Your team is your greatest asset. Full stop! A great team is the bedrock of a great school and that team must include everyone. This is particularly important in international schools where so often one finds staff who are divided along cultural or national lines- where international staff are listened to and afforded so much more voice and visibility than local staff. Another division, not just in international schools, but across education is between teaching staff and ‘non-teaching’ staff. Before one even finds out what a person’s role is, that staff member is already in a ‘non’ position- negated and disrespected. Administrative staff must be at the centre of all that happens in a school or else ultimately, the pupils will not fully benefit. When every department understands the raison d’étre for the school as a whole and works together in a no-blame, cooperative spirit, pupils thrive.
•Parental Relationships and Customer Service.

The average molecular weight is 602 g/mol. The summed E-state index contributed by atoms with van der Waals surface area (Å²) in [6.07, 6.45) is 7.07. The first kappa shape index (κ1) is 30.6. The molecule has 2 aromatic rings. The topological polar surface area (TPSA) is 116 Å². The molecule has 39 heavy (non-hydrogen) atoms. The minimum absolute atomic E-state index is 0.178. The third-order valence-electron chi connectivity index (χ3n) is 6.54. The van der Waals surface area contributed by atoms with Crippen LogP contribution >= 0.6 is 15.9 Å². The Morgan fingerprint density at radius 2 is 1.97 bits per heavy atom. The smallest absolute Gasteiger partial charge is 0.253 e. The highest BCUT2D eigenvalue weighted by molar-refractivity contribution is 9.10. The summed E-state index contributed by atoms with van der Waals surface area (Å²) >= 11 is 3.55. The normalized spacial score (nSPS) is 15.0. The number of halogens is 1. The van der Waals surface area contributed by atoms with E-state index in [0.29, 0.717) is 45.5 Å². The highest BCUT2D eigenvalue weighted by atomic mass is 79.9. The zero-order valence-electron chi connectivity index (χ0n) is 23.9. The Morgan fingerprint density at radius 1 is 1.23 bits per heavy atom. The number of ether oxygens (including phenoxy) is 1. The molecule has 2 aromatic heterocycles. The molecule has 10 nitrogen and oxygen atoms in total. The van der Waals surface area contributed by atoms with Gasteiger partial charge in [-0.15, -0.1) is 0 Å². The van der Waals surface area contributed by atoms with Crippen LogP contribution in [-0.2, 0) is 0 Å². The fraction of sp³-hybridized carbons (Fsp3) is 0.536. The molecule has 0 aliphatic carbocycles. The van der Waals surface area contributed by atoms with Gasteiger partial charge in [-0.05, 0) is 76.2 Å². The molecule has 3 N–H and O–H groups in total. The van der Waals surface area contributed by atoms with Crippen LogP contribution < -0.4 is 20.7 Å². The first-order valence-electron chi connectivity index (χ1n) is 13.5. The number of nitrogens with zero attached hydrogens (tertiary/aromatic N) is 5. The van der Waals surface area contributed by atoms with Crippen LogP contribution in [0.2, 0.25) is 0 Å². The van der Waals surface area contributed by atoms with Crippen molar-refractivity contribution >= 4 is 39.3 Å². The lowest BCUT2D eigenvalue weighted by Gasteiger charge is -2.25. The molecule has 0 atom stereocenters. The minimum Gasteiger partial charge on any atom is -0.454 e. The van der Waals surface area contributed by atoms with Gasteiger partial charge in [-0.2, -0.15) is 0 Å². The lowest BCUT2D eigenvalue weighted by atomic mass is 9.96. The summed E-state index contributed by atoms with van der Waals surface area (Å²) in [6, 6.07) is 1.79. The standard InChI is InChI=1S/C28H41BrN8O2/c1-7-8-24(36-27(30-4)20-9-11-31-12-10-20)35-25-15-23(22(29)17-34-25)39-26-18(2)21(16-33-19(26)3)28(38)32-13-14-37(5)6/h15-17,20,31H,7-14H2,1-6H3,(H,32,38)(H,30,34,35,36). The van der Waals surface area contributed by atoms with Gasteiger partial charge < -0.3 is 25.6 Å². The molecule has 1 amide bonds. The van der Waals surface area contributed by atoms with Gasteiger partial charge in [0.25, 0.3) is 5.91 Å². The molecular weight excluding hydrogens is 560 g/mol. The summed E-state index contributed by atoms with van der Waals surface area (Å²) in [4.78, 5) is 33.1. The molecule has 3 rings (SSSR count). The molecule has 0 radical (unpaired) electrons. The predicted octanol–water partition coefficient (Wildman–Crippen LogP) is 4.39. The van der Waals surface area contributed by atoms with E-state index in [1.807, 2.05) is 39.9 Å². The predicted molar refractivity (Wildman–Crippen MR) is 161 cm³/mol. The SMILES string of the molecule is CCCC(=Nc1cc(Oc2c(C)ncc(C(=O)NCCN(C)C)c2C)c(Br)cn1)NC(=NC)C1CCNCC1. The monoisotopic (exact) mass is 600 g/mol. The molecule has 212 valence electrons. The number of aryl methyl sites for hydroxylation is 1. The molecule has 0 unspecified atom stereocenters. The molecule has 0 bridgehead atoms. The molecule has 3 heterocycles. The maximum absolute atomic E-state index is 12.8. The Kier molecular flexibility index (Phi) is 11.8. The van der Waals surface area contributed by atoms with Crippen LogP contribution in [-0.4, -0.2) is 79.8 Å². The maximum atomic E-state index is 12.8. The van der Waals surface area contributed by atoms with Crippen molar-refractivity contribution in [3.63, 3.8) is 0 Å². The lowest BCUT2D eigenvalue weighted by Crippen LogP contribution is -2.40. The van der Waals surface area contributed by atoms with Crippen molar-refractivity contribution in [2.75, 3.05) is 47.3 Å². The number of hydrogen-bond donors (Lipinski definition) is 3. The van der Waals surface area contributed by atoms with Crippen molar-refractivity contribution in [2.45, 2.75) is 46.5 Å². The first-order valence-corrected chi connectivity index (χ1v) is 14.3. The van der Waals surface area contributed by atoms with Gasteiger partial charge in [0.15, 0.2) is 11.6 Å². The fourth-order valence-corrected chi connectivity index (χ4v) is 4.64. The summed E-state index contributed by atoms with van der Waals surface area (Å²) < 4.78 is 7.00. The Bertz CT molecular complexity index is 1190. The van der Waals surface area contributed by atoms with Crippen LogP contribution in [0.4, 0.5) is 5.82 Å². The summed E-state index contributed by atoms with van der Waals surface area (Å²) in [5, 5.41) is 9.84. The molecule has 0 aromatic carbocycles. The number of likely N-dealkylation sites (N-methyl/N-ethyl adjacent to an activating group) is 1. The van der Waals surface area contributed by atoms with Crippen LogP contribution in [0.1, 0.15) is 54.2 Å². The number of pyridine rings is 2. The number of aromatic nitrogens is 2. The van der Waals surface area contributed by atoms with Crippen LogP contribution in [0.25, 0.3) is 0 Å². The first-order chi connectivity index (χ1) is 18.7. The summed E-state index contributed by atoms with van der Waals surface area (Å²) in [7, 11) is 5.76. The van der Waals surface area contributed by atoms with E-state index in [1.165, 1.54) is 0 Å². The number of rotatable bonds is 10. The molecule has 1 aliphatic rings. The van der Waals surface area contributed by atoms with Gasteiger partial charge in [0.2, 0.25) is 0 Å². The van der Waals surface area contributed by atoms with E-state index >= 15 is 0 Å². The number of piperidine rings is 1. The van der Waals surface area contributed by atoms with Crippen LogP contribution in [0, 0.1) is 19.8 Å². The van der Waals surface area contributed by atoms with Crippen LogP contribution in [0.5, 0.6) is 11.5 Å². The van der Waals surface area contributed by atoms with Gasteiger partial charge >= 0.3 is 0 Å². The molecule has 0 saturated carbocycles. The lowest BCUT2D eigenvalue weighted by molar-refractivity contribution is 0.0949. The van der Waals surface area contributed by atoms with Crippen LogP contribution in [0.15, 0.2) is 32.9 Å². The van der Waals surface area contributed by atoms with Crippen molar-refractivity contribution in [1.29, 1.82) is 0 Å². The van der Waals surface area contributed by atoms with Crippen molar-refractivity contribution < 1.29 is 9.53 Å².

International schools are private schools. Whether they are owned by a company, a family, a charity, a non-profit group or an individual, they must be self-sufficient and they must make enough money to not only support themselves, but grow and develop. Parents and families are our customers ( no matter how much we may dislike that word!) and Heads must have a clear understanding of what customer service is, how one develops a service-orientated school without pandering to individuals and what it is, exactly, that parents are asking for. Every family is different and even within one family there are differences- imagine that multiplied by two hundred, five hundred or a thousand families! Are you clear about what you know to be non-negotiable and what you can move on? Do you know how to make parents feel that they have been heard and respected even if you do not agree? Are you clear about what you will not accept on behalf of your school and your staff?